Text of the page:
What if I said there’s a good chance your business faces a lawsuit? Many small businesses face at least one form of litigation annually.
With that, general liability insurance can prevent headaches in the form of lawsuits.
What does general liability insurance cover? In addition to lawsuit safeguards, it also covers employee mishaps, cyber breaches, slander, among other protections.
Your business will also become more credible in the eyes of clients and consumers. This article will explore the key reasons why your business should obtain liability insurance. Let’s explore.
5. An Air of Credibility
Business insurance demonstrates your willingness to take responsibility. This type of insurance will be useful if an accident occurs in the workplace, or if a client suffers an injury on your company property. Most importantly, it will give your clientele peace of mind.
Regardless of your trade, unintended hazards may be around the corner. Unknown variables make clients nervous. Take note of the following incidents:
- A slip-and-fall accident: The cost of a fall accident hovers around $20,000. A customer who suffers an injury on your property can sue you for liability.
- Reputational Lawsuits: An individual or business can sue your company if the plaintiffs claim your business damaged his or her reputation. Lawsuits of this magnitude incur a cost of $50,000.
These factors may make potential business partners reluctant to do business with you. However, liability insurance can put them at ease.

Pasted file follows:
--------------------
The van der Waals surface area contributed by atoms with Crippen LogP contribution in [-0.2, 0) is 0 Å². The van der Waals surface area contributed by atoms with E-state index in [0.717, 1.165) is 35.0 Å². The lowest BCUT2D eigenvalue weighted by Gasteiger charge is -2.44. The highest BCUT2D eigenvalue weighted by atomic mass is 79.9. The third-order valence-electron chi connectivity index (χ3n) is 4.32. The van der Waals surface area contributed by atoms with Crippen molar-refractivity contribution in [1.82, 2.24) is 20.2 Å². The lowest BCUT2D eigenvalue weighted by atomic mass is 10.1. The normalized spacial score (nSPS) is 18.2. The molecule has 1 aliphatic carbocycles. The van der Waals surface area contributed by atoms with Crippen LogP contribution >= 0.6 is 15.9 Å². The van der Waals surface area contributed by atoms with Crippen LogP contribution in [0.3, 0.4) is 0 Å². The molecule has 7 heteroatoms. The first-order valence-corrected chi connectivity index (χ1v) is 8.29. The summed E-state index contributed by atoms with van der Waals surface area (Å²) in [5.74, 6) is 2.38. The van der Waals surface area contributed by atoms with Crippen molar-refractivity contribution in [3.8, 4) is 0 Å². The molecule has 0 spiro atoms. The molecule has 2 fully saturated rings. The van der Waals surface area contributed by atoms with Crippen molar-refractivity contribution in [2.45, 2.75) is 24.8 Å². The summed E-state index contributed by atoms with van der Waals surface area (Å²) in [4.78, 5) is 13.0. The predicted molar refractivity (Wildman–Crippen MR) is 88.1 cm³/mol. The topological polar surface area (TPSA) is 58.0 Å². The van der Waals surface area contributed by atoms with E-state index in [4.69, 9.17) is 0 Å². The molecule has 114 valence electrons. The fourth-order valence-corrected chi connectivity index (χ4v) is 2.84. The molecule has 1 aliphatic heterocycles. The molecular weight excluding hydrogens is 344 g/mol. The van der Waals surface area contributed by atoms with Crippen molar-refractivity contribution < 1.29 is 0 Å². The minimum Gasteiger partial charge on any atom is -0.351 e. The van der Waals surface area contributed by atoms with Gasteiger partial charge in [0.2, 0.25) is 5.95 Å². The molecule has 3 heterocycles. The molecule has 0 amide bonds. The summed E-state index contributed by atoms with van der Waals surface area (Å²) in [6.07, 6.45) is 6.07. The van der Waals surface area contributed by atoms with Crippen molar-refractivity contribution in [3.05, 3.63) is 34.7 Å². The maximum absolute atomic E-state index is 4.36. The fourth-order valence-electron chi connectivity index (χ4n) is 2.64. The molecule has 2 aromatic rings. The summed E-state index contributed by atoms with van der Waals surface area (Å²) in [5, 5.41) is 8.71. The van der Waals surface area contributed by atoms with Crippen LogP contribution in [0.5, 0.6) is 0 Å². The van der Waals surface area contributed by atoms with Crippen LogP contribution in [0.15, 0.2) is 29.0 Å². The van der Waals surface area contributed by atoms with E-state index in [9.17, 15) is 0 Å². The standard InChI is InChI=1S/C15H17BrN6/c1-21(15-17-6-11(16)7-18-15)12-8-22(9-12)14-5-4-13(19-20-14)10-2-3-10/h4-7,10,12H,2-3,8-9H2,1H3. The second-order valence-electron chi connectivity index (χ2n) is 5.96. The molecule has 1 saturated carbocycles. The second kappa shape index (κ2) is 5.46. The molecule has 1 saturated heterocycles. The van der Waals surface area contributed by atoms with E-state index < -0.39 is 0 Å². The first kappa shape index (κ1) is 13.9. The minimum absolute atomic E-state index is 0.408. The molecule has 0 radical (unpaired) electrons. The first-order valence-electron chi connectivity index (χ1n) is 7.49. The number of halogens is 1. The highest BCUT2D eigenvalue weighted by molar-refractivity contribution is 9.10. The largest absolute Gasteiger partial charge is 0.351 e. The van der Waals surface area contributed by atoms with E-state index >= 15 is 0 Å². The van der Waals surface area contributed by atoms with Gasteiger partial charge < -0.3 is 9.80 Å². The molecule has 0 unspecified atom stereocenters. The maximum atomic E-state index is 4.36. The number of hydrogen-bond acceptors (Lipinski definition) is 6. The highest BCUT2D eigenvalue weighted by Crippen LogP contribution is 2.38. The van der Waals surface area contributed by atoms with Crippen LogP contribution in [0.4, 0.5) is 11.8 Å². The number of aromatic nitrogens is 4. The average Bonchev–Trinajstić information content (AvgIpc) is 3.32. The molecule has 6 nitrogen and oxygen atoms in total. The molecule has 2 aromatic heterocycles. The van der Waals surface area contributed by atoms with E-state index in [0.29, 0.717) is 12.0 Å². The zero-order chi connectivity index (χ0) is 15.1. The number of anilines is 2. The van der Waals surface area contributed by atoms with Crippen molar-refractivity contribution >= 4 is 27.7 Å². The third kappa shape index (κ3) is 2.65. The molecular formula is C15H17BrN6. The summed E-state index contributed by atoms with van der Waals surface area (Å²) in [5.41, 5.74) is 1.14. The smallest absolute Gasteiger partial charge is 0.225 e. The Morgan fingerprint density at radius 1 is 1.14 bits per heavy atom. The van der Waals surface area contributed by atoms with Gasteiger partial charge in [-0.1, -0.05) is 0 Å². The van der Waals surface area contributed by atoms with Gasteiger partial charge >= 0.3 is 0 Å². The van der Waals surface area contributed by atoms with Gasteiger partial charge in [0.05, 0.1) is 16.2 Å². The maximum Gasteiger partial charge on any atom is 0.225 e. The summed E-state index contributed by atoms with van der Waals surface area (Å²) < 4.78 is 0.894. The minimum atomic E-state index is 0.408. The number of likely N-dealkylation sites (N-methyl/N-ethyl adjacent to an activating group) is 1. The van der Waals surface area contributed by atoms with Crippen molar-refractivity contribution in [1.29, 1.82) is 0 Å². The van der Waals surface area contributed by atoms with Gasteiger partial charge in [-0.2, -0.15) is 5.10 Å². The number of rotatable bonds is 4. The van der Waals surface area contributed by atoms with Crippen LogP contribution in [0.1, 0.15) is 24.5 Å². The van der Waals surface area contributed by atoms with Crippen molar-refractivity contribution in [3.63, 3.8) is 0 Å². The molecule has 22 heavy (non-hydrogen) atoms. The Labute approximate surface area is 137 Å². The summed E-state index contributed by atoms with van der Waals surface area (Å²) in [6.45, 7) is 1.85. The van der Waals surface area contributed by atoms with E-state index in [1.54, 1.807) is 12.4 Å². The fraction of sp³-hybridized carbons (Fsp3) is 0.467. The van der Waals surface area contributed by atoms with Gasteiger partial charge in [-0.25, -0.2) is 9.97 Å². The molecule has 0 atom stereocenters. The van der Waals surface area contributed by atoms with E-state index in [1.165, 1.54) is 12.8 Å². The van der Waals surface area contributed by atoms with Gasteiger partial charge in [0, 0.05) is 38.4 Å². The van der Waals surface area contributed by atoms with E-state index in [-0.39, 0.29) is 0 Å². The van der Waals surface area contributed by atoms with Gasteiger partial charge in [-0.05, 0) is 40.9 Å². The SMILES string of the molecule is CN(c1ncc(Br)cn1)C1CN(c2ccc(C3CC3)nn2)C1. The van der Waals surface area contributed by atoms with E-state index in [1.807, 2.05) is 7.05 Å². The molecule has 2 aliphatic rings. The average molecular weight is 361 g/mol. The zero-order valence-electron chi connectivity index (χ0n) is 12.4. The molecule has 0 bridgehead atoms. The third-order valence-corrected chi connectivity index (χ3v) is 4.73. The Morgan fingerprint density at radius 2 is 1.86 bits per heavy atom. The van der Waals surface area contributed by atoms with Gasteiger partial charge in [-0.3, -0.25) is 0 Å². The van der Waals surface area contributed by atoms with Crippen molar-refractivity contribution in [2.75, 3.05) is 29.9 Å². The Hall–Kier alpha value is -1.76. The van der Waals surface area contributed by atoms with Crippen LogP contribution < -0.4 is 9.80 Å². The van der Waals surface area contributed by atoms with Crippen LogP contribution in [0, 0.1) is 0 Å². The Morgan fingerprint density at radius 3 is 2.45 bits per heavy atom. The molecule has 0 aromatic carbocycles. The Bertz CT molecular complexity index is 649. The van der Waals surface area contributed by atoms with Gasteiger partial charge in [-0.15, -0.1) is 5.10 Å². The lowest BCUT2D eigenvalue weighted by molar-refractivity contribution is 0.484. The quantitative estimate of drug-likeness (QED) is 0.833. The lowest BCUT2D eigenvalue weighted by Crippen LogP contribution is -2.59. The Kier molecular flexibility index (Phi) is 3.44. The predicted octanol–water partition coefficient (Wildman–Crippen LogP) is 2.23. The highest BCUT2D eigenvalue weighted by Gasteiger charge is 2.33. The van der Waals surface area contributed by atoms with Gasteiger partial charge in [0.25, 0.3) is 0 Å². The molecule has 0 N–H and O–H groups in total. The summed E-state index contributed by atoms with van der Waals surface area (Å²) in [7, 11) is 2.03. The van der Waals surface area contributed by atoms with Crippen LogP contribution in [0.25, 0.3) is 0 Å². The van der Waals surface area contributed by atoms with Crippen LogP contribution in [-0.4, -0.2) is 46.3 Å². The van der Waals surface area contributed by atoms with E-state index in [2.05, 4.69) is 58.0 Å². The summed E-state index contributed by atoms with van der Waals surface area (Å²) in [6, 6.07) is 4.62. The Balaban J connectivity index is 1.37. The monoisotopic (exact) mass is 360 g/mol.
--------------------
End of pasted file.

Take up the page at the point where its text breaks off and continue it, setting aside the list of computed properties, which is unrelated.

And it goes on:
- Example: You’re applying for a business loan at a loan company. However, the lender sees your business as a risky venture. The addition of business insurance on your application, however, can allay their fears.
As a result, you can increase your chances of loan approval. Plus, insurance conveys you’re serious about your business.
4. Establish Your Company
Insurance for businesses also proves your company is a long-term operation. According to labor statistics, 20% of small businesses fail in the first year. Moreover, 50% of small businesses fail in five years.
These statistics can make clients and partners hesitant to deal with small businesses. This is especially true if your industry comes with inherent risks and uncertainties.
You can still attract clients and investors with business insurance because it evokes stability. If you own a startup, for example, general insurance can make investors or vendors take you seriously.
Additionally, your future business partners will trust you more. They see your willingness to protect what you own. A lack of insurance can make them assume your operations may falter if a disaster occurs.
Further, business insurance also reveals your intention to protect the interests and assets of your clients.
3. Obtain More Clients
Your company’s trustworthiness will travel by word-of-mouth. Most consumers believe word-of-mouth is credible, especially from friends and family members.
You can also increase leads and contacts by showing your business is stable and credible. If you’re contractor, you can market your company as bonded and insured. This is a great marketing tool that attracts more leads.
Clients and prospects will assume your intent to avoid the hassles of filing an insurance claim. They’ll also surmise that you’ll have tougher safety standards to prevent insurance claims.